Frank McGuinness, a non-traditional student senator, is doing a general study while raising his three boys, Francisco, 13, Peregrine, 8, and Mariano, 3.

When he talks about touring with Snoop Dogg or seeing over 1,000 concerts, Frank McGuinness smiles nostalgically about his former life of long hours and sound checks. When he talks about his kids, dentistry or the scholarship he found the funds for, McGuinness’s eyes shine at the thought of helping others.

“When he’s got his mind made up and wants to stick up for a group, a student group or his [nontraditional] students, he’s not going to back down. He’s pretty passionate about that,” said Aaron “Quiz” Quisenberry, the senior associate director of the Student Involvement and Leadership Center and who works with McGuinness on the Student Senate Finance Committee.

McGuinness, a father of three, studies biochemistry while also representing non-traditional students in Student Senate and serving as President of the pre-dental society. He will be graduating this year with hopes of going to dental school.

McGuinness has a passion for music, which led him to work in the concert industry during the early 2000s. McGuinness said he was involved with “everything from booking concerts to hospitality to going out on tour with bands,” but the long hours didn’t work well with his three children.

“The reason I left the concert industry to begin with was because it inherently is an evening, late-night gig,”  McGuinness said. “Having kids is not conducive to getting home at two, three in the morning.”

McGuinness tried other jobs to spend more time with his kids, but after a dental filling fell out when he didn’t have health insurance, he realized how he wanted to impact others.

McGuinness lived with radiating tooth pain for two years without treatment before a friend, who was a dentist, worked with him financially to fix his tooth.

“Two hours later I felt like a new human. It was really incredible,” McGuinness said. “Tooth pain can really impact the quality of your life and so seeing that somebody could help others with the same issues felt more rewarding than what I had been doing.”

Now McGuinness is applying to dentistry school and will be graduating in May, but he said it has been a challenge to raise his three children while attending classes.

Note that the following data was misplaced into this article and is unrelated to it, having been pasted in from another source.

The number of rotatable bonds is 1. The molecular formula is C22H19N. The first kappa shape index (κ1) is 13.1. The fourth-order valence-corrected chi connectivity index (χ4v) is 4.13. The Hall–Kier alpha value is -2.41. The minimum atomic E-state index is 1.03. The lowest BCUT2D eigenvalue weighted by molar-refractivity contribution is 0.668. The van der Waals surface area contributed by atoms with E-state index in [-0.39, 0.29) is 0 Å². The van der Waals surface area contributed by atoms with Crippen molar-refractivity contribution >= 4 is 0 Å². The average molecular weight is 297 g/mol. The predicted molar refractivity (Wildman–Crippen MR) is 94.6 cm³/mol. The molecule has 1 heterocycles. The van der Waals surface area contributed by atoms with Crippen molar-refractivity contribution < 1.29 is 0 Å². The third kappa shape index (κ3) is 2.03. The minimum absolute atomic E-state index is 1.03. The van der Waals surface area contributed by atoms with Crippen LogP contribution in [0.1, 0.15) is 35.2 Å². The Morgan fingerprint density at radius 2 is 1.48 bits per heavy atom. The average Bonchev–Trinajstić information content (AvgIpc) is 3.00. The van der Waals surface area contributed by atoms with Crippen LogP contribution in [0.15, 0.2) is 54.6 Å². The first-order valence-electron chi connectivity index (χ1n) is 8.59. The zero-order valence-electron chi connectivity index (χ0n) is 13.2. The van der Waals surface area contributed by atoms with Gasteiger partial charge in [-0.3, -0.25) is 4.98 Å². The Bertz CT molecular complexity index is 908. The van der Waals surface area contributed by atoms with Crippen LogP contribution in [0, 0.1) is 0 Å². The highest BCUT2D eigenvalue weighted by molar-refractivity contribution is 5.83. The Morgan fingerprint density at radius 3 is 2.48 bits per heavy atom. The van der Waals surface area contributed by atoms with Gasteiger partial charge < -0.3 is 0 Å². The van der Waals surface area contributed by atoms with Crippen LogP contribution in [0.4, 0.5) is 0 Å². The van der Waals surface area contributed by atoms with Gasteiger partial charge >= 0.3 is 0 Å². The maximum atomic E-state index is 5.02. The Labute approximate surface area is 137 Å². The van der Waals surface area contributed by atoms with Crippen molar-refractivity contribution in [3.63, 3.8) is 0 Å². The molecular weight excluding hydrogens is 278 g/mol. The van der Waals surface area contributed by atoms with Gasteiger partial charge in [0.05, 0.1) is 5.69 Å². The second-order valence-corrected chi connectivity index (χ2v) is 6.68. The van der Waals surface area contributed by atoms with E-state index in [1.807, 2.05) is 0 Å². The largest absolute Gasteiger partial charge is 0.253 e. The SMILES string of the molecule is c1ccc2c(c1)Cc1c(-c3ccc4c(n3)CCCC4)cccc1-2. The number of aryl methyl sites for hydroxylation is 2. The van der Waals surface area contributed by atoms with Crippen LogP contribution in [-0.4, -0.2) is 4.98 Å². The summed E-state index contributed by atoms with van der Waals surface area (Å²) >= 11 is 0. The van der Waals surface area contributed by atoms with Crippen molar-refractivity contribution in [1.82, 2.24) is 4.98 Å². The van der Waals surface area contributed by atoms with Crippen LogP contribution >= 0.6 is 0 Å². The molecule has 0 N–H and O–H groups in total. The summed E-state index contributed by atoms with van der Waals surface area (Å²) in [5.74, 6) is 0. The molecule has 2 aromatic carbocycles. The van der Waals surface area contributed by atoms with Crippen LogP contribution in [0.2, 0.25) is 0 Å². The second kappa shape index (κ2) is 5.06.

“It’s probably a struggle because I don’t get to spend as much time with them as I would like, but I think that they understand that long-term, this is better for everybody for me to pursue my goal of becoming a dentist,” McGuinness said.

As a parent and nontraditional student, McGuinness understands that University life can be challenging. After a 2016 Diversity, Equity and Inclusion report that showed a minority retention rate half the size of the other students’ retention, he decided to work with Student Senate to help students who might not have the same support he did.

“It’s hard navigating this place if you have a lot of support. If you don’t have any support or very little it can be almost impossible to navigate university life,” McGuinness said. “For them to stay here, they need extra support.”

The scholarship totals $11,000 and will start accepting applications in the fall. McGuinness said it has been one of his “greatest accomplishments” at the University, apart from graduating.

Quisenberry said that he appreciates how passionate McGuinness can be about Senate issues and his constituents, even though he has other priorities in his life.

“He’s been busting his tail trying to graduate and when you have those extenuating circumstances, when you have dependents, when you’re coming back to school at a later age, when you’re commuting, when you’ve been laid off at your job and trying to come back in a new skill set — all of those are [nontraditional] students and that’s the group Frank works with,”  Quisenberry said. “He’s trying to do anything on the campus to just help make their lives better.”

Even though McGuinness has enough on his plate with grades and children to worry about, he said he took on the extracurricular activities because he wants to make the University better for future students.

“All I ever wanted to do in my life growing up as a kid was to go to KU, graduate and now that I’m here and I’m on that path I kind of want to make it a better place for maybe my kids or the other students who are coming behind me,” he said.

After graduating, McGuinness hopes to be accepted to the dental school at the University of Missouri at Kansas City, but has also been looking at schools in Colorado, Florida and California.

Until then, Quisenberry said he is excited to continue working with McGuinness to represent nontraditional students.

“I just know that where he’s coming from, it’s all from his heart because he truly, genuinely cares about the students that he’s really looking out for,” Quisenberry said. 

Edited by Paola Alor